Association Between Employee Sleep With Workplace Health and Economic Outcomes

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Abstract

Objective:

Poor sleep can impact occupational functioning. The current study examines health risks, medical conditions, and workplace economic outcomes associated with self-reported hours of sleep among employees.

Methods:

Employees of a global financial services corporation were categorized on the basis of their self-reported average hours of sleep. Differences in health care costs, productivity measures, health risks, and medical conditions were analyzed by hours of sleep while controlling for confounding variables.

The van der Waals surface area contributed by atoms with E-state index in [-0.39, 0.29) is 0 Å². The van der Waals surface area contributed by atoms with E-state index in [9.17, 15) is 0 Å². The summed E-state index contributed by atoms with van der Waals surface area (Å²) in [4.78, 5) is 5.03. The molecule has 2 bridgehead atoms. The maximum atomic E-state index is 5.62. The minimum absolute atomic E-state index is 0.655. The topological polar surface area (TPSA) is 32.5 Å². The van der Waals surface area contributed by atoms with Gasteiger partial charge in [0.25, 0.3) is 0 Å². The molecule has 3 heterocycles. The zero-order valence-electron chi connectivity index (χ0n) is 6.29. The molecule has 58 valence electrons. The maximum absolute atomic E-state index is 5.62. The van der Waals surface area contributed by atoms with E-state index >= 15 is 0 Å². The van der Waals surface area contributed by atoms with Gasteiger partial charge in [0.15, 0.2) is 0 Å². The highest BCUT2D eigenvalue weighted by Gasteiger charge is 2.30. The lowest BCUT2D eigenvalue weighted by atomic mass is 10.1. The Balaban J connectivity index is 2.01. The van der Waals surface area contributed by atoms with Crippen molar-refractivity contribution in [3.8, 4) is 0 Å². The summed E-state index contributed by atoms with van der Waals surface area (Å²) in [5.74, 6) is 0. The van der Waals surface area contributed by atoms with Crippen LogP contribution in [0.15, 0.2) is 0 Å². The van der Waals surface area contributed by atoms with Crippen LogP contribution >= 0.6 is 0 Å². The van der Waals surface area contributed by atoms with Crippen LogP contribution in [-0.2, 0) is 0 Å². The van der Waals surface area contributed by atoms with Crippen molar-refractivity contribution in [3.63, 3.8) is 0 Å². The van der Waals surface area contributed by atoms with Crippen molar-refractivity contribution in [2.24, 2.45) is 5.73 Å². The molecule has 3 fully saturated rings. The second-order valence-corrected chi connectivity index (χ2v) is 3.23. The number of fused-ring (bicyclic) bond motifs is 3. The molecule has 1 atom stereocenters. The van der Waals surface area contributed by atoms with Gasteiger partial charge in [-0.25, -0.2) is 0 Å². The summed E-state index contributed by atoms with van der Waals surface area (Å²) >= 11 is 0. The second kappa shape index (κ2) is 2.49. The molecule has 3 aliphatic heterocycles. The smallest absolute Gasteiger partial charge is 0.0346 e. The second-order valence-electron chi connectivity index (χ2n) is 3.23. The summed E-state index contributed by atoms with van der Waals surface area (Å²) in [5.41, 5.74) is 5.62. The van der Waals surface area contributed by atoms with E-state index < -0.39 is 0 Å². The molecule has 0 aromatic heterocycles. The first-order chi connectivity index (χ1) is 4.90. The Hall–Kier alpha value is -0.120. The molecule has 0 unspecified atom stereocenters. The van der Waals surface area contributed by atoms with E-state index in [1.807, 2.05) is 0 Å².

Results:

A strong U-shaped relationship between health care costs, short-term disability, absenteeism, and presenteeism (on-the-job work loss) and the hours of sleep was found among employees. The nadir of the “U” occurs for 7 or 8 hours of sleep per night.

Conclusions:

Worksite wellness programs often address health risks and medical conditions and may benefit from incorporating sleep education.

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